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Children’s music performer launches new season of Strathmore’s “Backyard Theater”

Little Miss Ann opens a new season of “Backyard Theater for Kids” at the Mansion at Strathmore. COURTESY PHOTOLittle Miss Ann opens a new season of “Backyard Theater for Kids” at the Mansion at Strathmore. COURTESY PHOTO  Elementary school teachers often spend time singing to or with students, but not everyone ends up a professional singer.

Ann Torralba did. With a Masters in special education, Torralba spent seven years teaching public elementary school students “on the spectrum.”

She often bought her guitar to class and joined a band while in graduate school.

“But I never thought I’d play professionally,” Torralba said. “I had very little formal training.”

A Chicago resident, Torralba now occasionally goes on the road as “Little Miss Ann,” and one of her out-of-town gigs will be at the Mansion at Strathmore, as part of its “Backyard Theater for Kids” summer music series, which she launches on July 5.

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Blues Festival celebrates beautiful music in Downtown Silver Spring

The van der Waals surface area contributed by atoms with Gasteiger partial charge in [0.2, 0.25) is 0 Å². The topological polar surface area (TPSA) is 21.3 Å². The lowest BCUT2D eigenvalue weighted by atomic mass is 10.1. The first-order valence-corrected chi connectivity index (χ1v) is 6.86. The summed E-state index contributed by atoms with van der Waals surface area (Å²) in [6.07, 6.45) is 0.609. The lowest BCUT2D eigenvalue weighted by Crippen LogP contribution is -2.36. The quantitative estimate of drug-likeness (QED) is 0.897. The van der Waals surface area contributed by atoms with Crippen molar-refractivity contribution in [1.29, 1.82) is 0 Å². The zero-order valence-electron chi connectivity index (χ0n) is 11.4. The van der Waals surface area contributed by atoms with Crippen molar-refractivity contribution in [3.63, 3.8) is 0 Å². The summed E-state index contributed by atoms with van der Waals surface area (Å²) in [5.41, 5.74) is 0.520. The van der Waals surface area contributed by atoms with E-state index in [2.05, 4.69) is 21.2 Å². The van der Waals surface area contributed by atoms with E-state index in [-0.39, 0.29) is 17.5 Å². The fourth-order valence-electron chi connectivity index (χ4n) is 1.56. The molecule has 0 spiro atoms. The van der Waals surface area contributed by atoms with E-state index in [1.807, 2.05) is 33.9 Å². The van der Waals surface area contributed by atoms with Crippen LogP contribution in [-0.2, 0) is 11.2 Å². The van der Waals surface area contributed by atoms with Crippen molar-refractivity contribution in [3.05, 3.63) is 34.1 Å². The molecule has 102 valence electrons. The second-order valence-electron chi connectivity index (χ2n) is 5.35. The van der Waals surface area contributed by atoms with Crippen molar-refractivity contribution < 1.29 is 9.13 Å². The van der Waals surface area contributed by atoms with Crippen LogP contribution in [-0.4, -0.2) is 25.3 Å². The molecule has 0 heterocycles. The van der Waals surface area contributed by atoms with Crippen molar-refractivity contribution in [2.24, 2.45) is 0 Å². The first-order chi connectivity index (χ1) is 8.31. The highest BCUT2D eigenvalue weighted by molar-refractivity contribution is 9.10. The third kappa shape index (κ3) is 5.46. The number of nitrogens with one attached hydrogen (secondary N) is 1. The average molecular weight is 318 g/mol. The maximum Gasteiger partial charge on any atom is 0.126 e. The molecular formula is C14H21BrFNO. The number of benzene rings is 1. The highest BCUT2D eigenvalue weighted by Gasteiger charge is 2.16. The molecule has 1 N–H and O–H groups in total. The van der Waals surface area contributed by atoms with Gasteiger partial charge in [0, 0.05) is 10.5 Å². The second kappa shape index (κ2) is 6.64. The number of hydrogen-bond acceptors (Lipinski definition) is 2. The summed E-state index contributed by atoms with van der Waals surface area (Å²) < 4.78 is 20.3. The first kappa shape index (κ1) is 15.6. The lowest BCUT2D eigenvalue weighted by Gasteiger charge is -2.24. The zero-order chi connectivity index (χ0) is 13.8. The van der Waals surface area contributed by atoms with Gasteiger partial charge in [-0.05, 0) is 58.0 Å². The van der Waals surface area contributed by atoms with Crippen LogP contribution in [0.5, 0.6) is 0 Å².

Robert Lighthouse Performing at the Silver Spring Blues FestivalSwedish-born musician Robert Lighthouse performed at the Silver Spring Blues Festival. PHOTO BY MATT HOOKE  SILVER SPRING — Singers pined for old lovers, protested social ills, and asked the timeless question, “When I get drunk, who’s gonna carry me home?,” at the 10th annual Silver Spring Blues Festival on Saturday.

The 12-hour-long concert featured 12 artists performing on two stages in downtown Silver Spring. The show marked the end of Blues Week, a series of concerts in the area leading up to Saturday’s festivities, in which 1920s-era blues classics shared the stage with new original songs to create a lively mix of styles.

Alan Bowser, former president of Silver Spring Town Center, started the Silver Spring Blues Festival in 2009. He created the festival to be something unique to Silver Spring, and to help support local businesses.

“Over the years we’ve grown from one stage from two stages. We’ve gone from all-electric blues to electric blues and acoustic blues. We’ve gone from one day to Blues Week because there wasn’t enough time for just one day of blues,” said Bowser.

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Alice and Isaac folk duo celebrate release of debut album

Folk duo Alice and Isaac performed at Round House Theatre to celebrate the release of their debut album, “What I Was Thinking.”  PHOTO BY MATT HOOKEFolk duo Alice and Isaac performed at Round House Theatre to celebrate the release of their debut album, “What I Was Thinking.” PHOTO BY MATT HOOKE  BETHESDA — Performing at Round House Theatre, the same theater where they first met during a production of “Miss Bennet: Christmas at Pemberley,” folk duo Alice and Isaac celebrated the release of their debut album, “What I Was Thinking,” a series of upbeat love songs.